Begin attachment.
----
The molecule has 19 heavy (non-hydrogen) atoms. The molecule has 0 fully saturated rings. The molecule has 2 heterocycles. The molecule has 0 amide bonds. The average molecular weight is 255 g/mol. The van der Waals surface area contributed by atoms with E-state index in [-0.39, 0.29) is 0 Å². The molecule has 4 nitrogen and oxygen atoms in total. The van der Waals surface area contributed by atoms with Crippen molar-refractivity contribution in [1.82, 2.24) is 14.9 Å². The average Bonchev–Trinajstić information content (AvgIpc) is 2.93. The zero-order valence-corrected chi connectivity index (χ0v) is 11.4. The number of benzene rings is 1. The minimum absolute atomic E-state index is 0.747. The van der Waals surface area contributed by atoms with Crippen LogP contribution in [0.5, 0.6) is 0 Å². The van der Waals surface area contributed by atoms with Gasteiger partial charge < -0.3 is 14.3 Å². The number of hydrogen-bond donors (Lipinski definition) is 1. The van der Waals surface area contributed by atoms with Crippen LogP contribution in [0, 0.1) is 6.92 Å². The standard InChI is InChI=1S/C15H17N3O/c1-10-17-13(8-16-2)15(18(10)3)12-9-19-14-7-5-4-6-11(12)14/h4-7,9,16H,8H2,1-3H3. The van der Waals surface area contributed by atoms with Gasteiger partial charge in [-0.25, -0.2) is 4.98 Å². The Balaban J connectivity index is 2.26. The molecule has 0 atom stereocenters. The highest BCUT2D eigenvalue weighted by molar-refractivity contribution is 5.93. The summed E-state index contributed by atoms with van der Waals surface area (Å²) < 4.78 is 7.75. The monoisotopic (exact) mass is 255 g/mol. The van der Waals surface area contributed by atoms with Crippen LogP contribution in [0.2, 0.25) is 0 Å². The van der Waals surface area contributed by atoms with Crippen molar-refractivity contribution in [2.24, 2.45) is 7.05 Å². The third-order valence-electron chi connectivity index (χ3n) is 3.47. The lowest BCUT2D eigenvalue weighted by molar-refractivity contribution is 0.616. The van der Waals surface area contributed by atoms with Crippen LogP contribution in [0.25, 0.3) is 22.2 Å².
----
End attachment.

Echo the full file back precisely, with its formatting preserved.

The molecule has 19 heavy (non-hydrogen) atoms. The molecule has 0 fully saturated rings. The molecule has 2 heterocycles. The molecule has 0 amide bonds. The average molecular weight is 255 g/mol. The van der Waals surface area contributed by atoms with E-state index in [-0.39, 0.29) is 0 Å². The molecule has 4 nitrogen and oxygen atoms in total. The van der Waals surface area contributed by atoms with Crippen molar-refractivity contribution in [1.82, 2.24) is 14.9 Å². The average Bonchev–Trinajstić information content (AvgIpc) is 2.93. The zero-order valence-corrected chi connectivity index (χ0v) is 11.4. The number of benzene rings is 1. The minimum absolute atomic E-state index is 0.747. The van der Waals surface area contributed by atoms with Crippen LogP contribution in [0.5, 0.6) is 0 Å². The van der Waals surface area contributed by atoms with Gasteiger partial charge < -0.3 is 14.3 Å². The number of hydrogen-bond donors (Lipinski definition) is 1. The van der Waals surface area contributed by atoms with Crippen LogP contribution in [0, 0.1) is 6.92 Å². The standard InChI is InChI=1S/C15H17N3O/c1-10-17-13(8-16-2)15(18(10)3)12-9-19-14-7-5-4-6-11(12)14/h4-7,9,16H,8H2,1-3H3. The van der Waals surface area contributed by atoms with Gasteiger partial charge in [-0.25, -0.2) is 4.98 Å². The Balaban J connectivity index is 2.26. The molecule has 0 atom stereocenters. The highest BCUT2D eigenvalue weighted by molar-refractivity contribution is 5.93. The summed E-state index contributed by atoms with van der Waals surface area (Å²) < 4.78 is 7.75. The monoisotopic (exact) mass is 255 g/mol. The van der Waals surface area contributed by atoms with Crippen LogP contribution in [0.2, 0.25) is 0 Å². The van der Waals surface area contributed by atoms with Crippen molar-refractivity contribution in [2.24, 2.45) is 7.05 Å². The third-order valence-electron chi connectivity index (χ3n) is 3.47. The lowest BCUT2D eigenvalue weighted by molar-refractivity contribution is 0.616. The van der Waals surface area contributed by atoms with Crippen LogP contribution in [0.25, 0.3) is 22.2 Å².